This will allow the circulator behaviors to occur on the streetcar, and free up the light rail line for faster more commuter-style transport. The eventual scope, of this streetcar line, is to connect the University Park area of west Charlotte with Eastland Mall in east Charlotte via Uptown. This won’t be completed for some time, but the initial phase will connect Uptown Charlotte with the medical district east of center city.

The current streetcar construction is being combined with an overall streetscape project that is completely redoing the street, its sidewalks and implementing the new tracks. Normal streetcar construction is much less intrusive as it only requires an 12-14 inch cut where the tracks are laid.


During both of my trips to Charlotte I have experienced high ridership levels on the Blue Line. Both trips did occur on weekends and were often filled with families and tourists, although daily travelers were present and made up about half of the total riders.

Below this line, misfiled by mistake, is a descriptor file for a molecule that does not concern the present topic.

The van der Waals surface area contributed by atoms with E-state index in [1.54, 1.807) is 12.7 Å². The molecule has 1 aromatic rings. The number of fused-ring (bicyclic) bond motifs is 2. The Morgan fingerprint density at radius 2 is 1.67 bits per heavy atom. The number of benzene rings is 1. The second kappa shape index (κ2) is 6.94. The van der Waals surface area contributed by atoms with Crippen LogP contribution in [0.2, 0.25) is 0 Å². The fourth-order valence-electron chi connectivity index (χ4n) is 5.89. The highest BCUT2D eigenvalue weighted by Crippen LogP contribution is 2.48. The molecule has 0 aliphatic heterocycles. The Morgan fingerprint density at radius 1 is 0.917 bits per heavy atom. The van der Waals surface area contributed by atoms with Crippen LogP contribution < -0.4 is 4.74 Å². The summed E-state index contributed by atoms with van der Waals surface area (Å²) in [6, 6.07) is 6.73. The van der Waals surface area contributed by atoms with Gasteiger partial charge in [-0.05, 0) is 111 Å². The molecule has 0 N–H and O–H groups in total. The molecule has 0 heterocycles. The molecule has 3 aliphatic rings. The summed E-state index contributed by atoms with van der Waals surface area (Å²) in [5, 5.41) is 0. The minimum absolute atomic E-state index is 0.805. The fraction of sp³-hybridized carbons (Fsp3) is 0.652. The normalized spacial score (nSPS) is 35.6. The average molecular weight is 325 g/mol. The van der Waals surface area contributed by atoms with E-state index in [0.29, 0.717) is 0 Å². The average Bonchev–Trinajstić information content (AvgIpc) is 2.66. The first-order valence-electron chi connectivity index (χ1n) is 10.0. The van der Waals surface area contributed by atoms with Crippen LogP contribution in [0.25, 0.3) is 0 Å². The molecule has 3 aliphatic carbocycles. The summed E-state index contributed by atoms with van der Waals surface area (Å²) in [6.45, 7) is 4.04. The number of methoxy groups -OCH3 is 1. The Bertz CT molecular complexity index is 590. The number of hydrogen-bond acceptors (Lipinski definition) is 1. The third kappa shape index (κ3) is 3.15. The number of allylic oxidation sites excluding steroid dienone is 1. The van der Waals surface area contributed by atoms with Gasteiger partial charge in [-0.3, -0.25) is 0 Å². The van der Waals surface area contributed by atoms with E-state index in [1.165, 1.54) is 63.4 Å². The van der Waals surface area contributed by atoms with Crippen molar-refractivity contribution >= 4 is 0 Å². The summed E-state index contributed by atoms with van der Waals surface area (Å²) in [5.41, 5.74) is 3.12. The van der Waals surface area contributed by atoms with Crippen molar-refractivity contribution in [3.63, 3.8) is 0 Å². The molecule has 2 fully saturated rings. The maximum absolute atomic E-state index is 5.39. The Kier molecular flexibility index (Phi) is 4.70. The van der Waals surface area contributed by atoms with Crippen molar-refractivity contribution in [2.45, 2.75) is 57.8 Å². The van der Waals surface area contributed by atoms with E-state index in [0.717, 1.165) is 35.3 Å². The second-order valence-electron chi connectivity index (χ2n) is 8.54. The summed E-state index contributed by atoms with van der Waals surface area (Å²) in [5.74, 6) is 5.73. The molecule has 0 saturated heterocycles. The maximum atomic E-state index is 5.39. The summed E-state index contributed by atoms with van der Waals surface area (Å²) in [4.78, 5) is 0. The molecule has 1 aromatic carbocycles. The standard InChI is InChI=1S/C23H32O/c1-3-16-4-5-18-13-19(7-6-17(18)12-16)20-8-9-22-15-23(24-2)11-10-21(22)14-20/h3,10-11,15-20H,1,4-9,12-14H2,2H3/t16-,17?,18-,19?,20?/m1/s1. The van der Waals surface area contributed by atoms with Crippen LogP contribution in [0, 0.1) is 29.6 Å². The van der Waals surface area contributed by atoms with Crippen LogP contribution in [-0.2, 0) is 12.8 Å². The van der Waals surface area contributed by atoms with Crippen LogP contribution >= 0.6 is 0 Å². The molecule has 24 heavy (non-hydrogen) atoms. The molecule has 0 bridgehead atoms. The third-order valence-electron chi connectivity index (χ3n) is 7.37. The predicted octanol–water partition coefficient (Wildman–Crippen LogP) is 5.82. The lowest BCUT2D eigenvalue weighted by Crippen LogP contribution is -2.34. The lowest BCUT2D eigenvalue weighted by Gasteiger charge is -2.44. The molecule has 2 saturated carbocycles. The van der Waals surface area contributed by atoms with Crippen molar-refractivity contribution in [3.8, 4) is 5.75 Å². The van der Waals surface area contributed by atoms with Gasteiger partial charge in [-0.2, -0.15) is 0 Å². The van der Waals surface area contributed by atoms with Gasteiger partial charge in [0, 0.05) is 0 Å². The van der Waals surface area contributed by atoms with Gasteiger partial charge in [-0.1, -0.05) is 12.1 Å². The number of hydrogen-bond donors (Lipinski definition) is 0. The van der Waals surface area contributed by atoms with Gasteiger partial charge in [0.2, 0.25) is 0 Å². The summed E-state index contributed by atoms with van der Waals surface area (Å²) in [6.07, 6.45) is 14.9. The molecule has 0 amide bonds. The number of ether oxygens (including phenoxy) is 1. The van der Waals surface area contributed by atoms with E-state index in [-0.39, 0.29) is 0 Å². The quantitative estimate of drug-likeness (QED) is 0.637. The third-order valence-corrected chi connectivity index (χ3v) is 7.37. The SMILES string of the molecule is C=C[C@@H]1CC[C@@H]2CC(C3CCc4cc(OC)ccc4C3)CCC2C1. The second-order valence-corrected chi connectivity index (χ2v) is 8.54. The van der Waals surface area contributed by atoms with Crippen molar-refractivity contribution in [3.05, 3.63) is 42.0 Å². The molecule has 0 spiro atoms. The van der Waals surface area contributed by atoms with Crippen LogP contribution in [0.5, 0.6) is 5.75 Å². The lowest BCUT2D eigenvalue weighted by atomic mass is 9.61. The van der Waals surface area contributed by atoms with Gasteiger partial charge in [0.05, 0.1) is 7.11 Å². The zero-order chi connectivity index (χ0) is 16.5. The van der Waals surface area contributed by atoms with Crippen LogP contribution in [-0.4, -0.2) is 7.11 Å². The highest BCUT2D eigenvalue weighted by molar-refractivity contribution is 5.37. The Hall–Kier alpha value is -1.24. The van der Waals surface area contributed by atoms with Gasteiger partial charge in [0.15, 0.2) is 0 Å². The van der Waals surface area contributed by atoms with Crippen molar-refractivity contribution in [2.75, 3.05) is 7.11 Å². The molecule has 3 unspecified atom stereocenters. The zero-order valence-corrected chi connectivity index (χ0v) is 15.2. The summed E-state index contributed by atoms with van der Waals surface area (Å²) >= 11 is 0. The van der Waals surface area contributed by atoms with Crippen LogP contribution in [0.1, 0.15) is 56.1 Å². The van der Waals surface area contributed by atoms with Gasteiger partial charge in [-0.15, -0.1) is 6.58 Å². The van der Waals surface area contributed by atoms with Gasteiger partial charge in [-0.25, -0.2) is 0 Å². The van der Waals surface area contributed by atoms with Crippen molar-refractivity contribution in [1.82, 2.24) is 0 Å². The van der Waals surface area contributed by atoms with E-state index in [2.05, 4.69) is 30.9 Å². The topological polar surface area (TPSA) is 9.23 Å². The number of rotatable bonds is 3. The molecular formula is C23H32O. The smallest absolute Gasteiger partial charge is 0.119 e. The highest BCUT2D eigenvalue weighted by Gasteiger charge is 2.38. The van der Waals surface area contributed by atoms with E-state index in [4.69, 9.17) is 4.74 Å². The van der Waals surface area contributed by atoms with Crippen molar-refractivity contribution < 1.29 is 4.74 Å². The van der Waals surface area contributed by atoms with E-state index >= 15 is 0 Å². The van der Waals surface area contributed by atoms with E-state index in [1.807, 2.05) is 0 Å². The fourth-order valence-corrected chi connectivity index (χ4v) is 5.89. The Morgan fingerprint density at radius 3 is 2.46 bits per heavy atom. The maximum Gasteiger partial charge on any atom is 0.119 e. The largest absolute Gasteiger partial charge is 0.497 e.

7th Street Station, Train approaching South End station, 7th Street Station with Reid’s Fine Foods

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Some families were riding just to ride. Others were taking the light rail to events going on in Uptown and riding back south to their neighborhood. The trains were crowded and were standing room only which had me thinking they could probably add another car onto the train for increased capacity.

As of September 2008, the Blue Line was averaging 16,936 weekday trips. The number has the possibility of reaching an average of 18,000+ weekday trips for 2009. If this ridership average is met, the Blue Line will have reached its projected 2025 ridership levels an astounding 16 years ahead of schedule.